So – if you are considering hiring an agent to help you raise money, in addition to asking for a resume, list of previously completed deals, and references, you should ask for the agent’s regulatory status.  This will help you with the charlatan:legit_dude ratio.

Well – the first business day of the year is officially over.  Apparently Yahoo just rejected an offer from Microsoft for $80 billion because it wasn’t enough.  My guess is that Microsoft forgot to include the “!” in Yahoo! and pissed someone off (the “!” has got to be worth at least $20 billion.)  I felt like shit all day today, but my cold (the first one I’ve had this year) at least had a side effect of getting me out of a trip.

Regarding our Letter of Intent series, we are starting to get into the sticky stuff (if you need a visual, think of when you were a kid and you superglued your fingers together.) Every LOI will have some mention of representations and warranties (if you want to sound like you are in the know, you can call them “reps and warranties”, or just “reps”) being made by the seller in favor of the buyer. In our experience, the usual language of this paragraph is usually light in substance, but this section can have a profound effect on the deal and consume a ridiculous amount of legal time during the negotiation of the definitive agreement. 

The first thing to note is “who” is making the reps. Does it say the selling company will be making the reps, or does it say the selling company and its shareholders are on the hook? Or – more typically – is it silent as to who exactly is stepping up to the plate? Given that many shareholders (from VCs to individuals who hold shares of the seller) are unwilling or unable to represent and warrant to the seller’s situation, try to get this spelled out in the LOI as most buyers will eventually accept that the company (and not the shareholders) is making the reps. Even though this is not something that you will want to have the lawyers fight over as they’ll spent hours exhausting all the theoretical arguments, this is usually how it plays out, at which point the business people have to get involved to get resolution on this (think superglue and fingers again.)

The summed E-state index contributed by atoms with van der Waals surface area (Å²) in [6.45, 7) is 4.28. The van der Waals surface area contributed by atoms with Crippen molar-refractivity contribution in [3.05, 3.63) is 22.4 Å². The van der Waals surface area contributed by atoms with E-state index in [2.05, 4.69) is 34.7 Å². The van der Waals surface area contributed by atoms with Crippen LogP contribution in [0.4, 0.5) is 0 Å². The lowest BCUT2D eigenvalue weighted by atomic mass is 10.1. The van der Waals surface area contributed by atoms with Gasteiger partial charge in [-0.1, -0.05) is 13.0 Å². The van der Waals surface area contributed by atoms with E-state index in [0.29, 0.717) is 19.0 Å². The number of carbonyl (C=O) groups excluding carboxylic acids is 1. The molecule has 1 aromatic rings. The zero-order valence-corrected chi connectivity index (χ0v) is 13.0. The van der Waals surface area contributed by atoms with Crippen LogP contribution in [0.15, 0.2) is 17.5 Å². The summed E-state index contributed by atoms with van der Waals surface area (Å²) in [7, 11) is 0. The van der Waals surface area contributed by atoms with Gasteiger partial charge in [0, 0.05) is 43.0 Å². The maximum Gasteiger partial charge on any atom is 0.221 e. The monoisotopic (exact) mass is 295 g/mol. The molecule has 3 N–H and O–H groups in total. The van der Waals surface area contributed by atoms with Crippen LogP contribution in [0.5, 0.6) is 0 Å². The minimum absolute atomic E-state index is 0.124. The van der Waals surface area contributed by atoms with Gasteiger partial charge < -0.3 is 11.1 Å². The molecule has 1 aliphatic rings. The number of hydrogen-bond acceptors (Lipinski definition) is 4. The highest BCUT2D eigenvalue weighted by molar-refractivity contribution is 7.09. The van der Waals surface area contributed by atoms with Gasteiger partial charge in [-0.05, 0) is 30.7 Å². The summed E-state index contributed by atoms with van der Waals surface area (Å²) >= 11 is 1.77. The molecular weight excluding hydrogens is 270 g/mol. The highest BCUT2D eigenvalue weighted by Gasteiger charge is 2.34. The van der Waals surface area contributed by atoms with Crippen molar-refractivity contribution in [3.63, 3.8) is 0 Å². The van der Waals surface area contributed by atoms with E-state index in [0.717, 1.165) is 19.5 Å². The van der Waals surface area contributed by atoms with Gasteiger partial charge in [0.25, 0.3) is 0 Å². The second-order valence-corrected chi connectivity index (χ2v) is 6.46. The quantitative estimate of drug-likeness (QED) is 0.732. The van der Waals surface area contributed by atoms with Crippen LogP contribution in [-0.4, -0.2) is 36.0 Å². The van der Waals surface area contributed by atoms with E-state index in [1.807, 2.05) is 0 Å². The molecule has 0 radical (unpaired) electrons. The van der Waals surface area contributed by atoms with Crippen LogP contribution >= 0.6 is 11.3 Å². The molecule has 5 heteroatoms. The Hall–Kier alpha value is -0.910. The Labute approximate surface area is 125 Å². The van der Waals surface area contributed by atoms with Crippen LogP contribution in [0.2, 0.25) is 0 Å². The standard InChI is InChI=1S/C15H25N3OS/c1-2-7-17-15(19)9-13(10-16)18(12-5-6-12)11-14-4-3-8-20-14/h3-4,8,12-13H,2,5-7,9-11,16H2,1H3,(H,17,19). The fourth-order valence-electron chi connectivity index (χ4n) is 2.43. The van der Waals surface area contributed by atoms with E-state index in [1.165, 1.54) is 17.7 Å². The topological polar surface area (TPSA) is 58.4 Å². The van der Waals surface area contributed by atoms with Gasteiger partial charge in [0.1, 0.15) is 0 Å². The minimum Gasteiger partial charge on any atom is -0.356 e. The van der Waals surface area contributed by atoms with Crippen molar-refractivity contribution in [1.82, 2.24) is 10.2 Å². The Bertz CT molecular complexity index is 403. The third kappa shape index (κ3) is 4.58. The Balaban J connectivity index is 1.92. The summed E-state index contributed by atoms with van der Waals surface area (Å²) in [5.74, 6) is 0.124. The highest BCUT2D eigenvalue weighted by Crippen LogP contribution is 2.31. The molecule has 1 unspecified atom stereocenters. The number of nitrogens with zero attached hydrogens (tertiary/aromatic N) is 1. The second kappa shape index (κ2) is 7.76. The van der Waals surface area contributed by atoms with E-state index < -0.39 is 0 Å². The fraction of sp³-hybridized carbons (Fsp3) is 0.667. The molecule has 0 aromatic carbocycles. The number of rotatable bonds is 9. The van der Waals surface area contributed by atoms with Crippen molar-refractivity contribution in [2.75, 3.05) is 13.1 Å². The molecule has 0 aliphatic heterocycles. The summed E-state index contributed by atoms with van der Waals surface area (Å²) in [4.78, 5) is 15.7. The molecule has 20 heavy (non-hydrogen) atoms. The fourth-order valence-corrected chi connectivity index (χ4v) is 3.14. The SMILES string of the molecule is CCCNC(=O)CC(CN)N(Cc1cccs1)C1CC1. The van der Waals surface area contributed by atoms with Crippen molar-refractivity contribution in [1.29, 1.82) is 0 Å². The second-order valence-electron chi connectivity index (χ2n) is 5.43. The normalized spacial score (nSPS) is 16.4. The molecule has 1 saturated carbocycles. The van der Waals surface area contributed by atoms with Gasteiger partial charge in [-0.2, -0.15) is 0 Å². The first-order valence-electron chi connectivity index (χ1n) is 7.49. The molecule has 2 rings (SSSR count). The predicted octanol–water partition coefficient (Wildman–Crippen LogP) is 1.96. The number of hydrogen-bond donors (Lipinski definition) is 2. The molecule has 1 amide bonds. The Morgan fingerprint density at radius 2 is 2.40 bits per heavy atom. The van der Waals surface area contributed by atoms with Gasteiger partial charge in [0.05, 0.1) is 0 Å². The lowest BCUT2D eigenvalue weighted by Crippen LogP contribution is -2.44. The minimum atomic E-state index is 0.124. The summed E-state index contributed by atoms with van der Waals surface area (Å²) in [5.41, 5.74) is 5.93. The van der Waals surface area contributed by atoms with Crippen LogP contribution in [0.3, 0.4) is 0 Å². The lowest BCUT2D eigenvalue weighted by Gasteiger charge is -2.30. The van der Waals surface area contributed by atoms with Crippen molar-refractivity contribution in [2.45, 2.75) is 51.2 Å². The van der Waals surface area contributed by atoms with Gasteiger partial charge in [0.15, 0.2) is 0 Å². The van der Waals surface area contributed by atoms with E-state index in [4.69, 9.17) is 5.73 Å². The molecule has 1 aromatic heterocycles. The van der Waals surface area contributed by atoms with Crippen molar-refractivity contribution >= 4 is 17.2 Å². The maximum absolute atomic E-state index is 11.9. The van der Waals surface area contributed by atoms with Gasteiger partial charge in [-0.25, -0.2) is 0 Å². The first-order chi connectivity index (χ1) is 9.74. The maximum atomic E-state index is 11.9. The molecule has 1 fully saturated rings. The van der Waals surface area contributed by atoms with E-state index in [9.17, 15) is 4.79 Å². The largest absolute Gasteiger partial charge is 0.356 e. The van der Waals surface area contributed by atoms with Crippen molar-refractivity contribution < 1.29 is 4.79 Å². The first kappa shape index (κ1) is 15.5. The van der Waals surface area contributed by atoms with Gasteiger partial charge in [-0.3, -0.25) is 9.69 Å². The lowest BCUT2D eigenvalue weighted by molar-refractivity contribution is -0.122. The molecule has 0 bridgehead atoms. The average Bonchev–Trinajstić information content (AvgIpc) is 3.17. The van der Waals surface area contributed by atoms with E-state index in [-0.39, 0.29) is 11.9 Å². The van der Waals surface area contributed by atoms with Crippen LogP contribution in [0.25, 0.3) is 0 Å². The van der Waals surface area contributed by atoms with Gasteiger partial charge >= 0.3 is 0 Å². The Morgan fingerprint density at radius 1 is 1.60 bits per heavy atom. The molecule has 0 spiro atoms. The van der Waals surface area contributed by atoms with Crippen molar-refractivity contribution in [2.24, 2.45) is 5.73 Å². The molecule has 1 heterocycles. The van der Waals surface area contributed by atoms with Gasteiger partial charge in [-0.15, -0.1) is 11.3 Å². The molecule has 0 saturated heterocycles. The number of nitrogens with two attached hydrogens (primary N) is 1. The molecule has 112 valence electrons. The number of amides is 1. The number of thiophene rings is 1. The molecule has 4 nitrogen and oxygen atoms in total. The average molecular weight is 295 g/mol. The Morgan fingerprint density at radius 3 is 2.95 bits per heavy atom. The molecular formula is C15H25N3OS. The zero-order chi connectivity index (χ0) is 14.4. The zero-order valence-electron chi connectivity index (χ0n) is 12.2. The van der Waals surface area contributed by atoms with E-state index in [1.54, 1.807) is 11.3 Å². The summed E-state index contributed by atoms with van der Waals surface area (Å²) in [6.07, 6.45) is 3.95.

All LOIs also will have something regarding indemnification in the event that one of the reps or warranties is breached. Considering how important this provision is to a merger, it’s a wonder why so many term sheets say: “The Company shall make standards representations and warranties and provide standard indemnification to Acquirer.” To us, this is code for “we are really going to screw you on the indemnification terms, but don’t want to tell you at this stage so that you’ll sign the LOI and become ‘pregnant’ with the deal.  Really – trust us – our deal guys and lawyers are nice and cuddly.”

Depending upon the situation of the seller (perhaps the seller is in a position whereby it wants to get the buyer ‘pregnant’ more than vise versa and is willing to take its chances with the lawyers arguing), we’d suggest that you at least sketch out what the indemnification will look like. Again, once the lawyers get involved, arguments like “it’s market and it’s non-negotiable” or “I get this on all of my deals” get bantered about and little good comes from it.

Oh – the buyer usually makes some reps also, but since they are paying for the seller, these are typically pretty light weight unless the buyer is paying in private company stock.  If you are a seller and you are getting private stock from the buyer, a completely logical starting point is to make all the reps and warranties reciprocal.  If you need a refresher on why, it’s analogous the to Unilateral or Serial Monogamy discussion that Tom Evslin and I had when the price of oil first hit $67 a barrel (or – if you just want a simple comeback when the buyer says “no way”, you can say “what is sauce for the goose is sauce for the gander.”)

It’s been a quiet day today as I sit in Amy’s office in downtown Boulder and get geared up for the year ahead.  My inbox is empty, my todo list is mostly empty, and my brain is clear.  There’s something really elegant about the first business day of the year which – apparently – wasn’t today but is tomorrow.

As I enjoy the sun going down over Boulder, I’ve been reflecting on my first company (Feld Technologies).  I looked at the Business Plan series to see where I had left off and – voila – the next section to talk about is The Company.  Since I’m in Boulder, land of hippies and crystals (and lots of Internet entrepreneurs, plenty of mountain bikers, and some amazing Olympic athletes) I thought this sychronicity warranted that I crank out another post on the Business Plan.

Once the setup to the business (e.g. what industry are we going to address) is out of the way, a business plan should cut to the chase and describe what the company is going to be doing in the context of the industry it is addressing.  This was short and sweet for Feld Technologies:

As a company, Feld Technologies will focus on encompassing the entire semi-custom software concept; it will use this concept to solve problems for small businesses. Because of its generic nature, the capabilities of semi-custom software covers most of the needs for business software used in small companies.